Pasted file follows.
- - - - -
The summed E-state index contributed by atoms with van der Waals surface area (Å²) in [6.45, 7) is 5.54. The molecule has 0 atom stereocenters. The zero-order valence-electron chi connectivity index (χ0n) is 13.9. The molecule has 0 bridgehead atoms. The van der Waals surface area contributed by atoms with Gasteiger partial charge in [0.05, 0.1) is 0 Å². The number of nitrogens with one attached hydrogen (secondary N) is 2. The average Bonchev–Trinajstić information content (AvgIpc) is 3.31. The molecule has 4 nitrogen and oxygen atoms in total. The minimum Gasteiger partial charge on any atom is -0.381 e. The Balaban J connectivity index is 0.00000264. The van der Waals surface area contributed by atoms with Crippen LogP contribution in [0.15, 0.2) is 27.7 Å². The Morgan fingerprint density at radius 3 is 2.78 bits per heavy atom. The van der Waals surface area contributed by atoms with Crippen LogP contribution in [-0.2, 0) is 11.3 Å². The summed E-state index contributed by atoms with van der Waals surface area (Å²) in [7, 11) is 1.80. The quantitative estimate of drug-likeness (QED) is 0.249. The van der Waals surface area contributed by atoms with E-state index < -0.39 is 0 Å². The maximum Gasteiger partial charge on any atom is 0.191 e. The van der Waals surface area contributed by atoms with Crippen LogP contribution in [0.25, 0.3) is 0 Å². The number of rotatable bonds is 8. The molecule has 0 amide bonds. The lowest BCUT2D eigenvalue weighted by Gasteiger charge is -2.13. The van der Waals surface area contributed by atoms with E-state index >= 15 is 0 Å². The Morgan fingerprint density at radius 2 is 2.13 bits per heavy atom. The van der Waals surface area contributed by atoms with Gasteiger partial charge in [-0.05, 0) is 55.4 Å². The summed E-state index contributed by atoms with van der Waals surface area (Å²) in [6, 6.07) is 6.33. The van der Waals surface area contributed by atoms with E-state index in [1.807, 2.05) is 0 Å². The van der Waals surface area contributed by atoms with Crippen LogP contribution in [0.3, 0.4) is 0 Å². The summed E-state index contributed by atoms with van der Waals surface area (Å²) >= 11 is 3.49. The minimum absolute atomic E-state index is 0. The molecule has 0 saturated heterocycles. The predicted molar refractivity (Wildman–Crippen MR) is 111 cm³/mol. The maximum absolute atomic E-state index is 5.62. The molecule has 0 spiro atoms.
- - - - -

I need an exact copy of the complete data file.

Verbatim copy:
The summed E-state index contributed by atoms with van der Waals surface area (Å²) in [6.45, 7) is 5.54. The molecule has 0 atom stereocenters. The zero-order valence-electron chi connectivity index (χ0n) is 13.9. The molecule has 0 bridgehead atoms. The van der Waals surface area contributed by atoms with Gasteiger partial charge in [0.05, 0.1) is 0 Å². The number of nitrogens with one attached hydrogen (secondary N) is 2. The average Bonchev–Trinajstić information content (AvgIpc) is 3.31. The molecule has 4 nitrogen and oxygen atoms in total. The minimum Gasteiger partial charge on any atom is -0.381 e. The Balaban J connectivity index is 0.00000264. The van der Waals surface area contributed by atoms with Crippen LogP contribution in [0.15, 0.2) is 27.7 Å². The Morgan fingerprint density at radius 3 is 2.78 bits per heavy atom. The van der Waals surface area contributed by atoms with Crippen LogP contribution in [-0.2, 0) is 11.3 Å². The summed E-state index contributed by atoms with van der Waals surface area (Å²) in [7, 11) is 1.80. The quantitative estimate of drug-likeness (QED) is 0.249. The van der Waals surface area contributed by atoms with E-state index < -0.39 is 0 Å². The maximum Gasteiger partial charge on any atom is 0.191 e. The van der Waals surface area contributed by atoms with Crippen LogP contribution in [0.25, 0.3) is 0 Å². The number of rotatable bonds is 8. The molecule has 0 amide bonds. The lowest BCUT2D eigenvalue weighted by Gasteiger charge is -2.13. The van der Waals surface area contributed by atoms with E-state index >= 15 is 0 Å². The Morgan fingerprint density at radius 2 is 2.13 bits per heavy atom. The van der Waals surface area contributed by atoms with Gasteiger partial charge in [-0.05, 0) is 55.4 Å². The summed E-state index contributed by atoms with van der Waals surface area (Å²) in [6, 6.07) is 6.33. The van der Waals surface area contributed by atoms with E-state index in [1.807, 2.05) is 0 Å². The van der Waals surface area contributed by atoms with Crippen LogP contribution in [0.3, 0.4) is 0 Å². The summed E-state index contributed by atoms with van der Waals surface area (Å²) >= 11 is 3.49. The minimum absolute atomic E-state index is 0. The molecule has 0 saturated heterocycles. The predicted molar refractivity (Wildman–Crippen MR) is 111 cm³/mol. The maximum absolute atomic E-state index is 5.62. The molecule has 0 spiro atoms.